Finnish Gold History

09/03/2018

The first traces of gold

The tiny chips of gold found in Nulkkamukka, along the Ivalojoki river in 1868 started the first gold rush in Finland. The discovery was made by the expedition led by Mr. Johan Konrad Lihr, assisting manager of the Mint, that was sent searching for gold in the northern parts of the country.

Kultalan Kruunun Stationi, an outpost for government officers for keeping order in the gold field was built on the bank of Ivalojoki. The officers granted claim licenses and collected taxes for all the gold discovered. Kruunun Stationi was a general meeting place for gold prospectors in the wilderness with a bakery, saloon and public house.

The first years of the rush were the most profitable, totalling up to 56 kilos per summer. The rush dwindled in a few years and prospecting continued on the tributaries of the Ivalojoki river, e.g. Sotajoki and Palsinoja. Even nowadays you can see gold prospecting camps along these rivers.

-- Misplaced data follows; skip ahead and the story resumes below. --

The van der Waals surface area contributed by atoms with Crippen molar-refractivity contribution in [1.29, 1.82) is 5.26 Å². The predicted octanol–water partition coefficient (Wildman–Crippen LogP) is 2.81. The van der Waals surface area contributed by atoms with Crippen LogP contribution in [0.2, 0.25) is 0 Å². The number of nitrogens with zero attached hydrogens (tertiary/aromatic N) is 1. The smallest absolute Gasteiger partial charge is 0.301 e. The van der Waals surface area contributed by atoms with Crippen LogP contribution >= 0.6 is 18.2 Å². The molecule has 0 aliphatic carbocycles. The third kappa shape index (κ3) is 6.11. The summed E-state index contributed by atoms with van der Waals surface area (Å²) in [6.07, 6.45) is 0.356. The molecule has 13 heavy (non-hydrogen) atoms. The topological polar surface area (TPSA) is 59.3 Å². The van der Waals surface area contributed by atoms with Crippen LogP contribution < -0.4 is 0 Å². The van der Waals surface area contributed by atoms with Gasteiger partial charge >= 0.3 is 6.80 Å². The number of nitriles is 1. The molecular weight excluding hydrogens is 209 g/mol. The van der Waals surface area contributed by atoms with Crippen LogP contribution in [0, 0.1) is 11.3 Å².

The search for the mother lode

Hopes for finding the mother lode of gold were high in the early decades of last century. Several mining companies, such as Prospector Oy, Ivalojoki Oy and Lapin Kulta Oy were founded to search for gold in the bedrock.

The majority of these mining companies worked in the Laanila area. The first of them was Henry Kerkelä's Pohjola Oy. Results were poor and soon the companies went bankrupt one after another.

In 1930s a new generation of mining companies was driving pits and shafts with the help of excavators and other machinery. But again, the results were not good enough to cover the high costs of men and machines. 

The largest nugget ever found in Finland weighed 393 grams. It was found by Evert Kiviniemi in 1935. According to him, the discovery site was near Laanila, at the source of River Luttojoki. 

The old-timers of the Lemmenjoki river

The rush to Lemmenjoki started in 1945. Rumours of gold tempted men returning from the war to try their luck in the gold fields. The toughest of them became true old-timers of the wilderness. Modern prospectors often use machines. The first attempts to utilize machine power were not, however, very successful.